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Jerky: the new cupcakes?

February 2, 2015, 3:35 PM UTC
Beef Jerky
Photograph by Lauri Patterson — Getty Images

Five or ten years ago, Hershey’s announcement this week that it will acquire a maker of jerky snacks might have seemed a little odd, if not downright weird. But we seem to be in the midst of a dried-meat explosion, and buying Krave Pure Foods might be the best possible move the struggling Hershey could make.

Hershey’s reliance on chocolate snacks puts it at the mercy of fickle commodities markets. Prices for both milk and cocoa have spiked recently, forcing Hershey to raise prices, and crimping its margins. Cocoa prices are falling now, but that’s largely in response to weakening global demand due to macroeconomic forces like China’s slowdown.

At the same time, Americans and other Western consumers are increasingly opting for protein-based snacks in favor of sugary ones. By picking up a major purveyor of jerky, Hershey is directly targeting the consumers it has lost to that trend—and often right in the same grocery aisle.

But this is not your father’s (or great-grandfather’s) dried-meat snack. Jerky is undergoing something of a renaissance. The word “artisanal” is actually being applied to many of these products, which command high retail prices. Krave’s varieties include “Basil Citrus Turkey,” “Curry Beef,” “Honey Chipotle,” and “Smoky Grilled Teriyaki Pork.” These products are a far cry from the mass-produced tubes that are ConAgra’s Slim Jim sausage snacks, or the faux jerky that is basically ground-up meat mush flattened into strips — but is often labeled “jerky,” though with the caveat “ground and formed” or “chopped and formed” appended. Real jerky is sliced from a single piece of meat, salted and cured. The quality of the meat, and the addition of flavorings, is what pushes it into the “high end” category.

The recent jerky explosion really started more than a decade ago, though it has trended up more recently. “If only a few years ago, jerky seemed an old-fashioned kind of food,” The Economist observed in 2006, the carniphilia inspired by the Atkins diet has given it a new life.”

Hershey might be a little late to the party, but at least it’s finally here.

Krave was launched in 2010 in the Wine Country town of Sonoma, Calif., after its founder, Jon Sebastiani, took to eating jerky while training for marathons.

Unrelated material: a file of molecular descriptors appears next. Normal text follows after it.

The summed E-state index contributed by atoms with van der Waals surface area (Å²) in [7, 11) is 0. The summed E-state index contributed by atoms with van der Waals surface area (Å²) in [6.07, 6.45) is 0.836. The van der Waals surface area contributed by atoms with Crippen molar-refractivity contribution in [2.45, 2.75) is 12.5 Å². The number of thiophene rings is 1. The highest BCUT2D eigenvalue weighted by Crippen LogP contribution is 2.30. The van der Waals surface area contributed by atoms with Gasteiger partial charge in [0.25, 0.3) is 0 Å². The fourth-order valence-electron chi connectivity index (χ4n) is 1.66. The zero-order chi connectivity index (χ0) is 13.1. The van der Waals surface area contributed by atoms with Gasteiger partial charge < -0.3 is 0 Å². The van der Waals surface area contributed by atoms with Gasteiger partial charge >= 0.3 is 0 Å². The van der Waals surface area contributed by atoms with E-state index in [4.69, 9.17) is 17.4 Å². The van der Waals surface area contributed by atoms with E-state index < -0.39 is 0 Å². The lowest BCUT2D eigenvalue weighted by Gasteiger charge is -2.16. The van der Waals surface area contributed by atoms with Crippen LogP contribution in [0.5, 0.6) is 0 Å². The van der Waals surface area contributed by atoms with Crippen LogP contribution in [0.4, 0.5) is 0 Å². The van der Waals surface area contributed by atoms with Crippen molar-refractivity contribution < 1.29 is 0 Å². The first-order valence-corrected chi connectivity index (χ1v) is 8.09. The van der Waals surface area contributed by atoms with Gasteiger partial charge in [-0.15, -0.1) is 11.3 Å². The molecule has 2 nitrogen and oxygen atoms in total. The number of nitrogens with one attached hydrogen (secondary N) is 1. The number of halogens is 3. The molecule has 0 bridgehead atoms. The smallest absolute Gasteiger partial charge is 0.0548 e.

In August, the company reported that it had become the No. 2 jerky brand in U.S. grocery stores, and that it expected revenues this year to be 300% greater than the $16.9 million it reported in 2013. Numbers were not disclosed for the Hershey deal, but Reuters estimates it was worth between $200 million and $300 million.

Krave is not alone in the market. There are many purveyors of “high end” jerky, including Jeff’s Famous and Gary West Artisan Smoked Meats — whose angus beef-based product The Today Show once dubbed “the Rolls Royce of jerky.”

Prices (and, it’s safe to assume, margins) in this segment tend to be hefty. Krave’s Black Cherry BBQ Pork Jerky is selling for $18 on Amazon for a single package — the 16-ounce “value bag.” CBS News reported earlier this month that the gourmet grocer Dean & Deluca was selling bison jerky for more than $70 a pound in New York City, and that jerky sales have increased by $1 billion in the past five years alone. The market is worth about $2.5 billion now, according to the Hershey, and there seems to be plenty of more growth ahead.

It would be far too facile (and a little offensive) to say that the recent Ebola crisis led to riches for Sebastiani and a new strategy for Hershey. Nevertheless, a line can be drawn between the two events. Cocoa prices last year spiked for a bunch of reasons, but one of them was potential shortages if the disease were to spread to the Ivory Coast, the top cocoa producing country. (West Africa as a whole produces about 70% of the world’s crop.)

That never happened, and cocoa prices are dropping fast. But for Hershey, the damage was done, aided by rising dairy prices and softening global demand. The country’s biggest chocolate maker is doing what many formerly sweets-addled Americans are doing: adding more protein to its diet. And like them, it’s likely to feel better for it.